The Guardian published a sobering article this week about the rise of pay gap “truthers” who continue to deny the existence of the gender pay gap despite overwhelming evidence that it exists. https://www.theguardian.com/world/2019/apr/23/gender-pay-gap-alt-right.
It’s sadly another example of the phenomenon where those with a preexisting opinion scour the internet in search of a link to something — anything really — to support their position. If this were merely a tit-for-tat argument pitting women’s “choices” against “unconscious bias” it would be a fine debate. But it goes far deeper and has more sinister consequences.
Underlying the truther movement is this inherently logical but misguided fear: that gains for women (higher pay, promotions, and opportunities) necessarily comes at the expense of men. And this is false. My gain as a woman is not your loss as a man. Higher pay for me is not lower pay for you. My promotion is not your demotion. This is why the first question in any debate on equal pay for equal work should be the normative question: do you believe men and women should be paid equally for similar work?
Here are the common themes we hear often from the most seasoned truthers:
Truthers: Women’s “choices” account for 91% of the reported pay gap.
Response: Does that mean you believe the 9% haircut I’m taking (because I’m a woman) is? Assuming we agree that men and women should be paid equally for similar work, how do we reconcile a 9% gap gap?
Truthers: Yes, but women tend to choose fields that pay less.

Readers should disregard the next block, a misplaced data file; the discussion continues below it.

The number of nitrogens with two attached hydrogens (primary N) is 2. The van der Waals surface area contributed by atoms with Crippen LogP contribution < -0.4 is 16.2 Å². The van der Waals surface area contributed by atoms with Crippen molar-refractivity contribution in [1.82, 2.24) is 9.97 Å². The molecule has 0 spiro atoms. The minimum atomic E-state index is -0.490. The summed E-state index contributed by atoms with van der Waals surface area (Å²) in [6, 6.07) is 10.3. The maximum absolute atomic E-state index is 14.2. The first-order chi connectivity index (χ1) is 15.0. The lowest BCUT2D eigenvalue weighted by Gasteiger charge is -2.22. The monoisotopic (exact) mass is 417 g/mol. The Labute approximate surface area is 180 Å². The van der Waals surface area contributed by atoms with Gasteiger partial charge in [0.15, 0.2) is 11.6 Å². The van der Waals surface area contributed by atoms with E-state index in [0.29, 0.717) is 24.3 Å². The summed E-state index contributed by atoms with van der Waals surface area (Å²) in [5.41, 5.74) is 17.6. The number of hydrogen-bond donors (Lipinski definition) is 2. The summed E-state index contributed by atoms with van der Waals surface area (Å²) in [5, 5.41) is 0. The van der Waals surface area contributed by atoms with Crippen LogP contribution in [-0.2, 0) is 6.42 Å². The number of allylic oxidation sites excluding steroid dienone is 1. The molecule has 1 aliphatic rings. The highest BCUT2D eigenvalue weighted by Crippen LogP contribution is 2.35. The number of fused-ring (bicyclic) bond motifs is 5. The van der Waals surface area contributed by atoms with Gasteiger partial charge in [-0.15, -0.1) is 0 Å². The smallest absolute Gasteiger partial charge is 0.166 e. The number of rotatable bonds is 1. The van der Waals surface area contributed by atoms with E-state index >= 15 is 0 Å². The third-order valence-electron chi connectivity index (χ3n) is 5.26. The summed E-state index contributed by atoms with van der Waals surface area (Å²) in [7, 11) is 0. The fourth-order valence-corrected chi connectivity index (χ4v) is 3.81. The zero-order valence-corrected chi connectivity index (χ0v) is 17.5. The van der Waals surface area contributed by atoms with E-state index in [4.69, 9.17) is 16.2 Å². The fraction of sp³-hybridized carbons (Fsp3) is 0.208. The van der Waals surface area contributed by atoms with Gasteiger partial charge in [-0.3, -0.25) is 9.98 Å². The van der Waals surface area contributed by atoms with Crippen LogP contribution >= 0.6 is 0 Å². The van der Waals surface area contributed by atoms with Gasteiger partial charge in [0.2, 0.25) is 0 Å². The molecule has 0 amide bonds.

Response: That may have once been true, when men were doctors and women were nurses, all teachers were women while cops were men, and endless other examples. But the most comprehensive study on this topic found that when women enter fields, pay drops. For the very same jobs that more men were doing before. This raises the question – do we value women’s work less?
Truthers: Studies show that the gap is because women work fewer hours than men, and so they make less overtime. Women work fewer when you look at hourly jobs like driving a bus, women bus drivers just plain work fewer hours and certainly fewer hours of overtime.
Response: Ok so now you’re just cherry picking.(In fact, that example sounds like the study on bus drivers.) No one is debating choices about bus drivers or overtime. There’s no question that when it comes to hourly workers, those who work more hours earn more income. But that’s not what the pay gap examines. The question is whether those hourly workers earn the same base rates. And perhaps more importantly — for an economy more dependent on professionals — are salaried workers, managers and executives paid equally for similar work?
Truthers: Women have babies, and this limits their time in the office. Again, choices.
Response: Yes, women have babies (many with the help of men). The question is whether they still face a gap once they return to work. And what explains the gap among women who have not had children? What if, instead of counting time for salaried workers, we compensated employees on impact and productivity?